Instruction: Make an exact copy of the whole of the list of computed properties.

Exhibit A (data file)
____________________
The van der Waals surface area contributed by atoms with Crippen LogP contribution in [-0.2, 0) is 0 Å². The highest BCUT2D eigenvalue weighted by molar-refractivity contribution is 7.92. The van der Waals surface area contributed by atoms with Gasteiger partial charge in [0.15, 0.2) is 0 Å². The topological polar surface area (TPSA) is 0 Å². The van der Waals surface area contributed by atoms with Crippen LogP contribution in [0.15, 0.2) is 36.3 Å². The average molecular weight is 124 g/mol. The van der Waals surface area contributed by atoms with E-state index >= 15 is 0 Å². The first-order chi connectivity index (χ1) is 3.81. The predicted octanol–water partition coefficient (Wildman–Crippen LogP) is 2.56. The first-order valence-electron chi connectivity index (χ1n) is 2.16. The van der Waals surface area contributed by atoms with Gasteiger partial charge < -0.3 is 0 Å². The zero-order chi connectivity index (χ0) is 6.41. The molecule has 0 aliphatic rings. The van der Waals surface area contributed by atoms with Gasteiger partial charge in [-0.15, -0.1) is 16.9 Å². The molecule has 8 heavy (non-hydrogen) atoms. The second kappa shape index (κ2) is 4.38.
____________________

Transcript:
The van der Waals surface area contributed by atoms with Crippen LogP contribution in [-0.2, 0) is 0 Å². The highest BCUT2D eigenvalue weighted by molar-refractivity contribution is 7.92. The van der Waals surface area contributed by atoms with Gasteiger partial charge in [0.15, 0.2) is 0 Å². The topological polar surface area (TPSA) is 0 Å². The van der Waals surface area contributed by atoms with Crippen LogP contribution in [0.15, 0.2) is 36.3 Å². The average molecular weight is 124 g/mol. The van der Waals surface area contributed by atoms with E-state index >= 15 is 0 Å². The first-order chi connectivity index (χ1) is 3.81. The predicted octanol–water partition coefficient (Wildman–Crippen LogP) is 2.56. The first-order valence-electron chi connectivity index (χ1n) is 2.16. The van der Waals surface area contributed by atoms with Gasteiger partial charge < -0.3 is 0 Å². The zero-order chi connectivity index (χ0) is 6.41. The molecule has 0 aliphatic rings. The van der Waals surface area contributed by atoms with Gasteiger partial charge in [-0.15, -0.1) is 16.9 Å². The molecule has 8 heavy (non-hydrogen) atoms. The second kappa shape index (κ2) is 4.38.